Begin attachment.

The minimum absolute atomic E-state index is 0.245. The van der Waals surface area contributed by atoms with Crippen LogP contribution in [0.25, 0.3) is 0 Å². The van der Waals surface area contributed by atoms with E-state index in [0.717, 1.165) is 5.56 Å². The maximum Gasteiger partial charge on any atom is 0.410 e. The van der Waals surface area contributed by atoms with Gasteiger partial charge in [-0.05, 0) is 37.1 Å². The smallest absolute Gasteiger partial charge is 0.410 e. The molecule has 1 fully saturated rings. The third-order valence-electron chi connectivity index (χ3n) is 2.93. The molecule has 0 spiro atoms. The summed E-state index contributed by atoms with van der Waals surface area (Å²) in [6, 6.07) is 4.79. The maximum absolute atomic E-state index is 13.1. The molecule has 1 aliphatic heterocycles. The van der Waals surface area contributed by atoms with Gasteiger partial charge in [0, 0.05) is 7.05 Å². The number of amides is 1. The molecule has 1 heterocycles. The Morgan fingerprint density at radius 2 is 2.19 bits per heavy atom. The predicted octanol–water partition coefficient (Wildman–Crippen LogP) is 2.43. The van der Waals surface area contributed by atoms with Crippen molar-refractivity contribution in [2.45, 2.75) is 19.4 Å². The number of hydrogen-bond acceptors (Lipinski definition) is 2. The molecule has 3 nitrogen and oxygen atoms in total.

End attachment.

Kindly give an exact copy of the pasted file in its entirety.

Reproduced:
The minimum absolute atomic E-state index is 0.245. The van der Waals surface area contributed by atoms with Crippen LogP contribution in [0.25, 0.3) is 0 Å². The van der Waals surface area contributed by atoms with E-state index in [0.717, 1.165) is 5.56 Å². The maximum Gasteiger partial charge on any atom is 0.410 e. The van der Waals surface area contributed by atoms with Gasteiger partial charge in [-0.05, 0) is 37.1 Å². The smallest absolute Gasteiger partial charge is 0.410 e. The molecule has 1 fully saturated rings. The third-order valence-electron chi connectivity index (χ3n) is 2.93. The molecule has 0 spiro atoms. The summed E-state index contributed by atoms with van der Waals surface area (Å²) in [6, 6.07) is 4.79. The maximum absolute atomic E-state index is 13.1. The molecule has 1 aliphatic heterocycles. The van der Waals surface area contributed by atoms with Gasteiger partial charge in [0, 0.05) is 7.05 Å². The number of amides is 1. The molecule has 1 heterocycles. The Morgan fingerprint density at radius 2 is 2.19 bits per heavy atom. The predicted octanol–water partition coefficient (Wildman–Crippen LogP) is 2.43. The van der Waals surface area contributed by atoms with Crippen molar-refractivity contribution in [2.45, 2.75) is 19.4 Å². The number of hydrogen-bond acceptors (Lipinski definition) is 2. The molecule has 3 nitrogen and oxygen atoms in total.